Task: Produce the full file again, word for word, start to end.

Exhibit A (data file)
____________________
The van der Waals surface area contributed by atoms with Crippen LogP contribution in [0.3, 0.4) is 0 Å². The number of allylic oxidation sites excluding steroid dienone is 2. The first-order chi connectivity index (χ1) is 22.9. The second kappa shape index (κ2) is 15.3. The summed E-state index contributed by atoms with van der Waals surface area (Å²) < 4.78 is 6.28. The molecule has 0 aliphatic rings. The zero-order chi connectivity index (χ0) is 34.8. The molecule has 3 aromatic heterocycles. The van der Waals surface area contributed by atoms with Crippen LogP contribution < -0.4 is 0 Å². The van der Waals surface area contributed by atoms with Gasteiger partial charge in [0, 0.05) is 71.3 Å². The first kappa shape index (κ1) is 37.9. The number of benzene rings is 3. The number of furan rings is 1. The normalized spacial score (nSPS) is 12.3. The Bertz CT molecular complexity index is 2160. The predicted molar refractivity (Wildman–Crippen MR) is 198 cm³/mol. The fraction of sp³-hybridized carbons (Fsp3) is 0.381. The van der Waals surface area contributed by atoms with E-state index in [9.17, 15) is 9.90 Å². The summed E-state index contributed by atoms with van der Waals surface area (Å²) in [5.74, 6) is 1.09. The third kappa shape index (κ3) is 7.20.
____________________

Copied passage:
The van der Waals surface area contributed by atoms with Crippen LogP contribution in [0.3, 0.4) is 0 Å². The number of allylic oxidation sites excluding steroid dienone is 2. The first-order chi connectivity index (χ1) is 22.9. The second kappa shape index (κ2) is 15.3. The summed E-state index contributed by atoms with van der Waals surface area (Å²) < 4.78 is 6.28. The molecule has 0 aliphatic rings. The zero-order chi connectivity index (χ0) is 34.8. The molecule has 3 aromatic heterocycles. The van der Waals surface area contributed by atoms with Crippen LogP contribution < -0.4 is 0 Å². The van der Waals surface area contributed by atoms with Gasteiger partial charge in [0, 0.05) is 71.3 Å². The first kappa shape index (κ1) is 37.9. The number of benzene rings is 3. The number of furan rings is 1. The normalized spacial score (nSPS) is 12.3. The Bertz CT molecular complexity index is 2160. The predicted molar refractivity (Wildman–Crippen MR) is 198 cm³/mol. The fraction of sp³-hybridized carbons (Fsp3) is 0.381. The van der Waals surface area contributed by atoms with E-state index in [9.17, 15) is 9.90 Å². The summed E-state index contributed by atoms with van der Waals surface area (Å²) in [5.74, 6) is 1.09. The third kappa shape index (κ3) is 7.20.